Uber’s suspension of its ride-sharing operation in Taiwan is part of an ongoing process to set acceptable norms around transportation, according to a government minister.

Amid an ongoing regulatory battle with the government, Uber today said it would suspend operations in Taiwan starting Feb. 10.

Uber, which has been operating in Taiwan for more than four years, has amassed millions of dollars in fines with ongoing tax and business legality issues; Uber says it is a technology company while regulators have deemed it a transport company. This year it was facing a sharp increase in penalties.

Audrey Tang (唐鳳) is a cabinet-level minister without portfolio and has responsibility for the digital economy and open government in Taiwan.

Asked whether the government should have done anything differently to help Uber stay in the local market, Tang told The News Lens she was “glad to see UberTAXI on the agenda of Uber Inc's next steps,” and she hoped “the e-Taxi regulation (多元化計程車方案) will facilitate a new model of transportation options.”

In June 2016, before she had been appointed to the Cabinet, Tang said Taiwan had “solved the Uber problem” via a new online open government forum process. She also commented at the time, “I see Uber as an epidemic of the mind. You don’t negotiate with a virus. All you can do is inoculate people: by deliberation, thinking deeply together to develop your immunity to their PR agenda. When you think about something very deeply together you’re immune.”

In November 2016, Tang met with Uber board member and strategic adviser David Plouffe when he was in Taiwan.

Today, when asked where the negotiations had fallen short, Tang said that “the current development is part of an ongoing process for the society to set acceptable norms around transportation.”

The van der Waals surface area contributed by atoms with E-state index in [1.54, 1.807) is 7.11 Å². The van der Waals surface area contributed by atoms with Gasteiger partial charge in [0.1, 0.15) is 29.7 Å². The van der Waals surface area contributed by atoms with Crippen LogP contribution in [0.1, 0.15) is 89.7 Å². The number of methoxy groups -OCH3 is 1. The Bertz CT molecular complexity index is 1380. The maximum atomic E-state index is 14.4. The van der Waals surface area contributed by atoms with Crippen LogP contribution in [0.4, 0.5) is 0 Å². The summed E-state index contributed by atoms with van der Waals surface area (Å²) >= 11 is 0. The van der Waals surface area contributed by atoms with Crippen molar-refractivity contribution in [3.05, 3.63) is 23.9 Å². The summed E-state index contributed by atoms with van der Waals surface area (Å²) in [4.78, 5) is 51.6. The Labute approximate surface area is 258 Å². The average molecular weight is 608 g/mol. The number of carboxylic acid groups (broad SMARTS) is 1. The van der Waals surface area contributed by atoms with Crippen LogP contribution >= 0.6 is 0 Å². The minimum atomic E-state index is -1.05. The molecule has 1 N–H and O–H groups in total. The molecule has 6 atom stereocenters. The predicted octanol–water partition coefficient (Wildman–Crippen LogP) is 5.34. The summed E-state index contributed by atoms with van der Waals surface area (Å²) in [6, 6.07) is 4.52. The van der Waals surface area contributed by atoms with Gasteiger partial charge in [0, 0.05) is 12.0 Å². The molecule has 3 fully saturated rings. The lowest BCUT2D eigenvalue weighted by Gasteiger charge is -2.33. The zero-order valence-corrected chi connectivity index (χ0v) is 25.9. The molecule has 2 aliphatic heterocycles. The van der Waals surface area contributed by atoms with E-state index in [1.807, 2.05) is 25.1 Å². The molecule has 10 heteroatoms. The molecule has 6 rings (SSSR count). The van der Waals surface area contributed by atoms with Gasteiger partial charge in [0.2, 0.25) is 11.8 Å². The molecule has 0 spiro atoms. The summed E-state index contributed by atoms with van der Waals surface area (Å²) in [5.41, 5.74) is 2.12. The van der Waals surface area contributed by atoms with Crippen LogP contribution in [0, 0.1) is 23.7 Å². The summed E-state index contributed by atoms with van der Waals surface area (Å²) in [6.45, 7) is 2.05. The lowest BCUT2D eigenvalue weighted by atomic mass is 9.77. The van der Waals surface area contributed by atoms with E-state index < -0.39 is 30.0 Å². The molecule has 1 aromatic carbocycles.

Tang added she was looking forward “to streamline this multi-stakeholder process so we can engage in dialogues proactively in the future — as outlined in Article 3 of the Digital Communication Act draft.”

Still, throughout the Uber saga, there has been commentary that the impasse would damage Taiwan’s status as an international destination for startups and tech investment.

Uber's Taiwan General Manager Gu Li-kai (顧立楷), in an interview with ICRT last year, outlined the risk of what would happen if the government was not able to create the type of environment for startups to thrive and compete with each other.

Gu said when Uber first entered the market three years ago, he was “super excited” to see Uber make Taiwan one of its early priority markets.

“Typically we see bigger U.S. technology companies take a little bit of time before they enter the Taiwan market,” he says.

However, given the ongoing, very public battles the company was having with regulators, Gu was less optimistic about the future of Taiwan’s startup ecosystem.

“I’m afraid that it is possible that these companies might decide to take their talents to other markets where they feel like it has potentially a more friendly environment,” he says. “I really feel like we are at a crossroads right now in terms of the overall development of the industry.”

Editor: Olivia Yang